Carl (Charles) von Miltitz
See also Karl von Miltitz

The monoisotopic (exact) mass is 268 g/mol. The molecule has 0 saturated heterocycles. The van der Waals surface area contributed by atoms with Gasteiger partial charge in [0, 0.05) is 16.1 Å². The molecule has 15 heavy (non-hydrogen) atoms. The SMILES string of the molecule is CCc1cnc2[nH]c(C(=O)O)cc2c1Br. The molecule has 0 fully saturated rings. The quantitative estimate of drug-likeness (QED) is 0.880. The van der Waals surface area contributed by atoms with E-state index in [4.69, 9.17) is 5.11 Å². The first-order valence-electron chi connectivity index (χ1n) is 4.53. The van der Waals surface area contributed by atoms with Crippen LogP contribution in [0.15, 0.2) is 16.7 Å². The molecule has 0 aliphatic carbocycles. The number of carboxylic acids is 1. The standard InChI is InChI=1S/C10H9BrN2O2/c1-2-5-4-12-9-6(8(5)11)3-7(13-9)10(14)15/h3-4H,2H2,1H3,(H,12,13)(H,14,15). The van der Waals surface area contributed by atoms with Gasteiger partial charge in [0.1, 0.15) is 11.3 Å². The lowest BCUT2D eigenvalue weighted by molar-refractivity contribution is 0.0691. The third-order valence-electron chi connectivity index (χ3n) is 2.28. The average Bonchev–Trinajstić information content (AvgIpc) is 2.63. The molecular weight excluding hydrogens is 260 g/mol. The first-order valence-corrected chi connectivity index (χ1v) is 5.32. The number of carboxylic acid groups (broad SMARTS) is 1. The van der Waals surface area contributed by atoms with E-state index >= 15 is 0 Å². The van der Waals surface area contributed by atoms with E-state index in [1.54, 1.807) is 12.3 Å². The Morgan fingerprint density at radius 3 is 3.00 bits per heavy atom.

1490-1529. Papal secretary and subnuncio to Germany. Born at Rabenau near Dresden of the lesser Saxon nobility, he studied law at Cologne and Bologna. In Rome from 1513 to 1518, through unprincipled maneuvering he advanced rapidly within the Curia until appointed papal secretary in 1518. He is best known for his meetings with Luther, 1518-19. Sent to Saxony with the Golden Rose for Elector Frederick, and commissioned to act only with the approval of Cajetan* (the papal legate), Miltitz precipitously decided to attempt a reconciliation of Luther with the church. By boast, misrepresentation, and denigration of Cajetan and Tetzel,* he convinced Frederick a conference with Luther would be successful. They met at Altenburg early in January 1519. Though theologically ignorant, Miltitz was a clever diplomat and secured Luther's promise of silence-unless-attacked until his complaints were heard by a German bishop-a settlement too shallow to last. Miltitz wrote to the pope, indicating that Luther was ready to recant, then journeyed to Leipzig to further embarrass Tetzel. The accord failed; Miltitz met twice again with Luther without result. His last years were spent as canon of Mainz and Meissen. He died by accidental drowning.